The odd thing about having a car with that many miles on it is starting to run into things wearing that typically aren't experienced on gas cars because they are already dead and gone. Stuff like front control arms and various suspension bushings, my TDI needs to have the front end rebuilt this summer. It should be no problem to find those parts because stock VW control arm bushings are so crappy that most import part places have control arm/bushing assembles in stock but all the subframe stuff will probably eventually need to be redone as well.

Also, on the TDI engine, the EGR system tends to coke up the intake manifold and start killing performance. I checked mine when I did the timing belt and it appears my TDI had the intake cleaned before I got it, my son's is starting to get bad, I have a spare manifold on the shelf. The EGR cooler also needs cleaning at this time, this all needs to come off of the car to be cleaned so nothing migrates into the engine and does damage. I'm an admin on a regional VW/Audi web site and one of the guys there bought a newish CPO BMW diesel that was eventually determined to have a coked up intake. After the repairs were done, it died from main bearing failure soon after. The fight is still ongoing but the suspicion is that some of the intake debris ended up in the engine and clogged the pickup screen or got into some part of the oil system. BMW doesn't sell many diesels so they don't know how to handle this stuff apparently, so I would suspect it's best to look into this yourself in case the dealer isn't up to speed on everything related to a diesel.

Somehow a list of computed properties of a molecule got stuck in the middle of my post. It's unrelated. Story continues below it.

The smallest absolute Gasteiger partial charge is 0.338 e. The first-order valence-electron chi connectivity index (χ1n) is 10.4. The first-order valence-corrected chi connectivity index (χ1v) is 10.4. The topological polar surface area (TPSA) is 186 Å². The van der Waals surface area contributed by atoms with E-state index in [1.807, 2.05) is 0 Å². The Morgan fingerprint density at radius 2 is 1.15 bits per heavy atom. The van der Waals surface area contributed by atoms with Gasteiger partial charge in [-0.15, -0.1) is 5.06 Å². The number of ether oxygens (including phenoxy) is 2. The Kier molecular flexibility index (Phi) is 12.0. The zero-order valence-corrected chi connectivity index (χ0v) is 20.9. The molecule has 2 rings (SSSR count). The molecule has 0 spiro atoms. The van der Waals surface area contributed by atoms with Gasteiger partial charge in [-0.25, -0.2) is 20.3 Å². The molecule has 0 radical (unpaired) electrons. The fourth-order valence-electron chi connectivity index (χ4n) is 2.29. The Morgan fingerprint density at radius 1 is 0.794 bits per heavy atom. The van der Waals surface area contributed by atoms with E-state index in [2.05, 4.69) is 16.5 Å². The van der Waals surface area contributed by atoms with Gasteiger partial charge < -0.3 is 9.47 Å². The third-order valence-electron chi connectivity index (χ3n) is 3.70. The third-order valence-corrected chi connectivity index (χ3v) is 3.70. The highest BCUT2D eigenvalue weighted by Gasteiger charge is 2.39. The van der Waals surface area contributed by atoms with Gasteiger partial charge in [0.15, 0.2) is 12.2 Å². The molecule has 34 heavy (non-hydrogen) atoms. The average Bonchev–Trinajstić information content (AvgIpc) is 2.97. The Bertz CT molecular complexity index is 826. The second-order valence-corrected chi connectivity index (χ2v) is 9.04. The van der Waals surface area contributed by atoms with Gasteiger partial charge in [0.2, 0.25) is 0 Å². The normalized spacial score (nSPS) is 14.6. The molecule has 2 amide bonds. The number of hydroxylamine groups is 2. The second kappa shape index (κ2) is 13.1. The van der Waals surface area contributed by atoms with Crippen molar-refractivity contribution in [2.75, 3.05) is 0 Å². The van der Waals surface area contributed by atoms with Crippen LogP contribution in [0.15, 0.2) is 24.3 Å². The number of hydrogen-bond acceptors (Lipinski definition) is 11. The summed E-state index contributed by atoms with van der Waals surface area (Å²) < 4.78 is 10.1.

I haven't looked into how the Cruze EGR system is set up but when you guys start getting to this 50k mile level on the car you probably should start looking into whether there is any data on the other versions of this engine out there to see if this is going to be a problem needing monitoring. That's one of the few things I know of that can kill a diesel other than running it out of oil/coolant or total neglect of maintenance.
I do wonder how long the intake system will go before it needs cleaned.
 

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Also, on the TDI engine, the EGR system tends to coke up the intake manifold and start killing performance...

I haven't looked into how the Cruze EGR system is set up but when you guys start getting to this 50k mile level on the car you probably should start looking into whether there is any data on the other versions of this engine out there to see if this is going to be a problem needing monitoring. That's one of the few things I know of that can kill a diesel other than running it out of oil/coolant or total neglect of maintenance.
The Cruze's use of SCR (the system that uses DEF) theoretically should make this less of an issue. Both EGR and SCR work to accomplish the same task of reducing NOx emissions. VW tried to get around having to use DEF by relying more on the EGR and subsequently encountered the problems of more intake clogging and worse DPF performance since the engine has to run richer and use EGR more which creates more soot.

By using SCR, the Cruze should rely a lot less on the EGR putting less strain on the intake system and the DPF. Only time will tell.



Diesel, many congrats on your experience so far; excellent write-up. Here's to the next 50,000 miles. :)
 
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How often have you filled the def how far have you gone